Rice production in constant challenges

Changing weather patterns due to climate change can impact on popular staple output


SERDANG: An adverse weather pattern that may come with climate change will be a major concern for rice growers in the country.

Mohammad Hariz bin Abdul Rahman, Deputy Director of Climate Change Programme at the Malaysian Agricultural Research and Development Institute (MARDI), says prolonged dry spells unleashed by impending climate change will severely impact national rice yields from local growers.

Speaking to The Petri Dish here recently, Mohammad Hariz said: “Extended periods of drought would mean severe water scarcity for crops, especially those grown in areas that rely on natural water supplies such as rivers and rainfall.

“Such areas comprise 20 per cent of paddy fields in Malaysia and produce an average of 2.6 tonnes of rice per hectare,” he added.

He said even though the temperature has risen over the years, our local temperature is still within the optimum range for rice growth, which is 27 °C to 32 °C.

“However, a study on the future of rice cultivation in Malaysia has projected that if the temperature rises even a mere one to two degrees above the optimum threshold, it would result in about a 20 per cent reduction in rice yields,” Mohammad Hariz said, adding “this would equate to a one to two tonne decrease in rice yield per hectare.”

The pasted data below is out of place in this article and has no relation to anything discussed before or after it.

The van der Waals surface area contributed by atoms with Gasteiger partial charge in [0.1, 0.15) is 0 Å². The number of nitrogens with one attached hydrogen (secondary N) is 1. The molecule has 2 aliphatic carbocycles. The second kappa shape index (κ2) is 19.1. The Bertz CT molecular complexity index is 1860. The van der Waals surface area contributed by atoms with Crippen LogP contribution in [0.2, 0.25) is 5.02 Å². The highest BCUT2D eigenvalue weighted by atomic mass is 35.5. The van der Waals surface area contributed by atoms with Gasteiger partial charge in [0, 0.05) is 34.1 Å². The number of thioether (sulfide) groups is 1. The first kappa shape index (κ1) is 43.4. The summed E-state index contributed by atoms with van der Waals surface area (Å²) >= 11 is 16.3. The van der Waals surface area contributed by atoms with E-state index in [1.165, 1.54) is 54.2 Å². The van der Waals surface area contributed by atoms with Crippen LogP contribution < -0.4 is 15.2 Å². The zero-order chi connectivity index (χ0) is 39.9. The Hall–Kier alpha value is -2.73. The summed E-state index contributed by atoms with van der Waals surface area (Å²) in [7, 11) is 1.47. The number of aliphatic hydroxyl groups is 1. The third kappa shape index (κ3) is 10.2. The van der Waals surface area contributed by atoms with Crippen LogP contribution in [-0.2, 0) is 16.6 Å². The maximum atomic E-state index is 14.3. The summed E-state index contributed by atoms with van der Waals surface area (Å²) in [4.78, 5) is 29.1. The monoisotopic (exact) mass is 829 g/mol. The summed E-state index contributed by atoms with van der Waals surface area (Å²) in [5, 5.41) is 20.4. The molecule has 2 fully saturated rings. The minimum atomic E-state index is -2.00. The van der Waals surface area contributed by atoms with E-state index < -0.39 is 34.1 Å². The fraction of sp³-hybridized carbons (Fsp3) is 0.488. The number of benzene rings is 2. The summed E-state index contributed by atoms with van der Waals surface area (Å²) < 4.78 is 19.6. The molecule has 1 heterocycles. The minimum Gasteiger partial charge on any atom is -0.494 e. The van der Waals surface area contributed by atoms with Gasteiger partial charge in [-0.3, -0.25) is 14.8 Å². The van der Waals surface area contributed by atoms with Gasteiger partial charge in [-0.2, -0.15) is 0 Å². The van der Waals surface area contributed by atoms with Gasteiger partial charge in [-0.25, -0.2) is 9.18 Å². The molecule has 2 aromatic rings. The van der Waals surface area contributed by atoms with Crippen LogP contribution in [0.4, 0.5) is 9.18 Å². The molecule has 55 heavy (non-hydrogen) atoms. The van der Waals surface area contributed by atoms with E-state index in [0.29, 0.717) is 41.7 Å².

While prolonged dry spells currently pose the biggest threat to local rice production, Hariz also stressed the impact of extended periods of rainfall – another potential impact of climate change.

He said: “Excessive rain can induce bacterial and fungal diseases in paddy plants.”

“While data may suggest a consistent amount of precipitation yearly, it is also important to note the circumstances and dynamic weather patterns that regulate periods of rainfall and drought.”

“If there are prolonged dry spells and prolonged periods of heavy rainfall, it may maintain the average precipitation level but it would drastically affect our rice yield,” he pointed out.

“Furthermore, each rice-producing region in Malaysia experiences different weather patterns, which is something we need to take into account when examining their rice production,” he added.